Sepia types may develop acne during pregnancy or after the birth of their child. The acne may co-exist with menstrual disorders. The acne lesions are often yellow tinged pimples appearing on the face and especially on the chin. The condition is improved after the cessation of menses and worse before menses and from breastfeeding.


The acne that responds well to this remedy consists of hard, deep pimples that fail to show pus or come to a head. The lesions commonly arise on the cheeks and forehead and then resolve, leaving a pitting scar. Associated lymph glands may be swollen and the sufferer may have a history of boils and various forms of nail pathology.


Useful indicators for this medicine include pale, dry, dirty looking facial skin with bright red lips, large, painful, burning or itching superficial acne lesions, often on the nose, as well as comedones showing significant amounts of underlying pus. The condition may be improved by dry warm weather, is worse for washing, before menses and after consuming fatty foods and may be found to alternate with other complaints such as asthma.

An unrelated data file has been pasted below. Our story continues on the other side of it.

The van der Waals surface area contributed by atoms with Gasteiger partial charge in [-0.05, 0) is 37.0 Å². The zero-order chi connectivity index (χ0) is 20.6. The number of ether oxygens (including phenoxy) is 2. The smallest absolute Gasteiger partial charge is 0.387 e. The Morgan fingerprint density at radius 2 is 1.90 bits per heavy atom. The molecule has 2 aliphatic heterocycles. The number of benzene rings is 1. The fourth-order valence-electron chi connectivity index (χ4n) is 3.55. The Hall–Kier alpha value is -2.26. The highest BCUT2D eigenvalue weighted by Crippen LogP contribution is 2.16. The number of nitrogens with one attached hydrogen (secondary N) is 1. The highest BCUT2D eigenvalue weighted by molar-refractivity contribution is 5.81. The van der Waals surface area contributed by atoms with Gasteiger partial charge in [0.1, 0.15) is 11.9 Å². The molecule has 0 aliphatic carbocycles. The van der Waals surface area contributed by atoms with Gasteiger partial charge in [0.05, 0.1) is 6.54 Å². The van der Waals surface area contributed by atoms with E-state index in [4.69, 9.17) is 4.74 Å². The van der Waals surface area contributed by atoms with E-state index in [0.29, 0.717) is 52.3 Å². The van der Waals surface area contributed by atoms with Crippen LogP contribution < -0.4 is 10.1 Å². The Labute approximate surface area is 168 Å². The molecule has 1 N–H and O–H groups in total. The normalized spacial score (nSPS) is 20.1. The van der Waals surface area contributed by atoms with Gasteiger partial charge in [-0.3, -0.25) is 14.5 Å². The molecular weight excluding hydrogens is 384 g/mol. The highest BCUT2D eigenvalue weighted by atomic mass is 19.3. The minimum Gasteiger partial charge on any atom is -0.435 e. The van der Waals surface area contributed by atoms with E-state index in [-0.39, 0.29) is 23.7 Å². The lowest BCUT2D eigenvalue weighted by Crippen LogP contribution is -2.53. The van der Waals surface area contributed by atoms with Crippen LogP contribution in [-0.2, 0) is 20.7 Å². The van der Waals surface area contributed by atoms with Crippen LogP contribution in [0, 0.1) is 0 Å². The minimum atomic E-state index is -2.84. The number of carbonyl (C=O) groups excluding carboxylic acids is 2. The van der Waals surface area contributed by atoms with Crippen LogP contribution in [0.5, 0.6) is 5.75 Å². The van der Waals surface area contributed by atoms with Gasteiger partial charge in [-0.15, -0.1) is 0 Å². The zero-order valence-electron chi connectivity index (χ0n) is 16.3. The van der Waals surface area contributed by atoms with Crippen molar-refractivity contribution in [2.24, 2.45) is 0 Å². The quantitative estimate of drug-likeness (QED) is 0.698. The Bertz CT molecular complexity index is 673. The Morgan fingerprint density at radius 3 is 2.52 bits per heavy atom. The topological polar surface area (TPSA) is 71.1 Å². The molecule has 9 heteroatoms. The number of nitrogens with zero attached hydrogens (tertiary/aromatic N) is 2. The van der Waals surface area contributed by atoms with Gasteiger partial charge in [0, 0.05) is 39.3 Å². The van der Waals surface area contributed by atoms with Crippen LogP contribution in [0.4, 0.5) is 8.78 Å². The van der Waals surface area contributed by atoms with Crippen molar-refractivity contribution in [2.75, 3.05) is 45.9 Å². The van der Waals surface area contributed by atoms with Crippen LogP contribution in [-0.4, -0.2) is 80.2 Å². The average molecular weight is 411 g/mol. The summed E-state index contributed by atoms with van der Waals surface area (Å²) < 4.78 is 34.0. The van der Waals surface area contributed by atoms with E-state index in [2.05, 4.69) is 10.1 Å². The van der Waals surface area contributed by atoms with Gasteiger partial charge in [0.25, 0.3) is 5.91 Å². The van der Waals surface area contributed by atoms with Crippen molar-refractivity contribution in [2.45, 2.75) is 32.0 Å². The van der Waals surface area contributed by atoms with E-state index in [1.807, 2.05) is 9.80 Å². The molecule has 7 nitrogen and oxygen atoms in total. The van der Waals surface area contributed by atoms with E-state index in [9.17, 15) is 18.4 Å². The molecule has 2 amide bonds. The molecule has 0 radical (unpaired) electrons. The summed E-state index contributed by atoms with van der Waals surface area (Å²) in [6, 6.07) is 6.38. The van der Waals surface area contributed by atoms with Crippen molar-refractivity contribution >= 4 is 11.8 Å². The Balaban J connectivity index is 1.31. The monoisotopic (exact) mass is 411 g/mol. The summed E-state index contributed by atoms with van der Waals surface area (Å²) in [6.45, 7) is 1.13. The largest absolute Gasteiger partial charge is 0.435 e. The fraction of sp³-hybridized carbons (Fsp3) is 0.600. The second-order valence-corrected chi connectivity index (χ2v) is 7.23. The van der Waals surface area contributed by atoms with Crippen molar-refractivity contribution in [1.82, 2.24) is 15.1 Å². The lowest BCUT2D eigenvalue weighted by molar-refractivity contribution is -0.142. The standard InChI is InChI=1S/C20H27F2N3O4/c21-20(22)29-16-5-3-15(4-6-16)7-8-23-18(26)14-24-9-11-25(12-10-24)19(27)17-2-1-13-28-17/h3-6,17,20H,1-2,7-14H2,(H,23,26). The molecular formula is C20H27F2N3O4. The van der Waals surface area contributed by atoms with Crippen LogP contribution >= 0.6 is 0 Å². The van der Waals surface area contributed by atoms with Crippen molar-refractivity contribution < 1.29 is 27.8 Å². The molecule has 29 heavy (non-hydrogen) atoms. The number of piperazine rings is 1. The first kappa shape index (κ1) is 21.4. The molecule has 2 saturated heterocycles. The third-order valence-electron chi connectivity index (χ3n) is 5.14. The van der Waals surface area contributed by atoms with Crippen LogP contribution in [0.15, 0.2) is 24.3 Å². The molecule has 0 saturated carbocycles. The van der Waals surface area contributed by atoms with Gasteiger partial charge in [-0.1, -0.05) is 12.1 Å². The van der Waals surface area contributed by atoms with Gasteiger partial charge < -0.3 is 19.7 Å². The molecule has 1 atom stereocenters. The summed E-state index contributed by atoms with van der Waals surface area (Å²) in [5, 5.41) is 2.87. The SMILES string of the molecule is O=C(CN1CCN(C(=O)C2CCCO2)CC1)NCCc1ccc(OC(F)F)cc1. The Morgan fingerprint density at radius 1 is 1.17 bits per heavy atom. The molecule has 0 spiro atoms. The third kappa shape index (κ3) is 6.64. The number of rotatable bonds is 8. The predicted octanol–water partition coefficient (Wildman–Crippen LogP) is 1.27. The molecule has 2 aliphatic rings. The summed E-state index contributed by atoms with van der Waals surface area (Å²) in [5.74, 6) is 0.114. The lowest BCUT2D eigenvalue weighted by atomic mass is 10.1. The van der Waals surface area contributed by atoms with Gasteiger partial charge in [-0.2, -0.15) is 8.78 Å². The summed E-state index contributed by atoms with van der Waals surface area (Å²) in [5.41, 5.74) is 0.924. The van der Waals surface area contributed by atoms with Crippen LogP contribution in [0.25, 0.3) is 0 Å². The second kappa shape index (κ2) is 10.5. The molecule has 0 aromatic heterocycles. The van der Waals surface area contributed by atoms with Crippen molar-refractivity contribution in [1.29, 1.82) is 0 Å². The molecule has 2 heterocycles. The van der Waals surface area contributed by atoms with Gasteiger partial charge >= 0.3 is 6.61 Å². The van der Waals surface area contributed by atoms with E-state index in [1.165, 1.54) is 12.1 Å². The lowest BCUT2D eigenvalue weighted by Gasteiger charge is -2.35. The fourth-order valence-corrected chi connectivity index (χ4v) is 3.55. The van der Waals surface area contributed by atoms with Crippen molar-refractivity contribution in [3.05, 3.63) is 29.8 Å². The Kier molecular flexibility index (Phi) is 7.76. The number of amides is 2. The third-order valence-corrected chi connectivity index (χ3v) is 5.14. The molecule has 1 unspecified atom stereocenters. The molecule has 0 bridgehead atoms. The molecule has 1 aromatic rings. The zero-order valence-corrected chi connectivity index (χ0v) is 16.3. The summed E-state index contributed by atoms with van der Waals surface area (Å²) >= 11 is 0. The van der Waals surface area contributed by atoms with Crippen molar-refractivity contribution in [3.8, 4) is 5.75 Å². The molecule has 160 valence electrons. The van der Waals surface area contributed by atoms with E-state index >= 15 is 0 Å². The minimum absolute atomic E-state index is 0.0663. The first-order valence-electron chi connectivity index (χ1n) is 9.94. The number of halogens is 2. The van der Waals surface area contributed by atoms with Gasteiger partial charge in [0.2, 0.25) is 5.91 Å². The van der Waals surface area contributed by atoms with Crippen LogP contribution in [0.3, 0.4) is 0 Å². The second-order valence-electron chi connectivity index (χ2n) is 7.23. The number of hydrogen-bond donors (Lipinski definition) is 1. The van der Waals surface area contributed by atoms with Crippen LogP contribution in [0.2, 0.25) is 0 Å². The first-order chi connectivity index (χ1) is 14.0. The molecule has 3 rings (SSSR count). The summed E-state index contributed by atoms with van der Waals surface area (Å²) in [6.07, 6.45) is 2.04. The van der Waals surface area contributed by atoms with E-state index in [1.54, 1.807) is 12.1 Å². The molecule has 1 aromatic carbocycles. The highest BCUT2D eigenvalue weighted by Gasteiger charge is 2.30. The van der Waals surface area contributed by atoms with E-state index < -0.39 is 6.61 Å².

Not an acne medicine, Thiosinaminum in low potency has been found by the author to be a very effective means of hastening the resolution of the scars that may result from acne.


The Thuja respondent will usually exhibit very oily skin, dilated pores, and express feelings of great shame in regard to their acne. The lesions themselves often have sunken centres and appear commonly on the forehead, upper lip and adjacent to the nose. Symptoms are worse during menses.


  1. Rai Bahadur Bishambur Das Select Your Remedy, 14th Edition, May 1992, B Jain, New Delhi, India.
  2. Clarke JH, A Clinical Repertory to the Dictionary of the Materia Medica, Health Sciences Press, England, 1979. ISBN 0 85032 061 5.
  3. Dewey WA, Practical Homoeopathic Therapeutics, 2nd Edition, B Jain, New Delhi, 1991.
  4. Bouko Levy M. Homeopathic and Drainage Repertory, Editions Similia, France, 1992. ISBN-2-904928-70-7.
  5. Raue CG, Special Pathology and Diagnostics with Therapeutic Hints, 4th Edition, 1896, B Jain, New Delhi.
  6. Kalvin KB, Repertory of Hering’s Guiding Symptoms of our Materia Medica. 1997, B Jain, New Delhi. ISBN 81-7021-241-3
  7. Lilienthal S, Homoeopathic Therapeutics, 3rd edition, 1890, Indian Books and Periodicals. ISBN 81-7021-000-3
  8. Master FJ, Diseases of the Skin. 1996, B Jain, New Delhi. ISBN 81-7021-136-0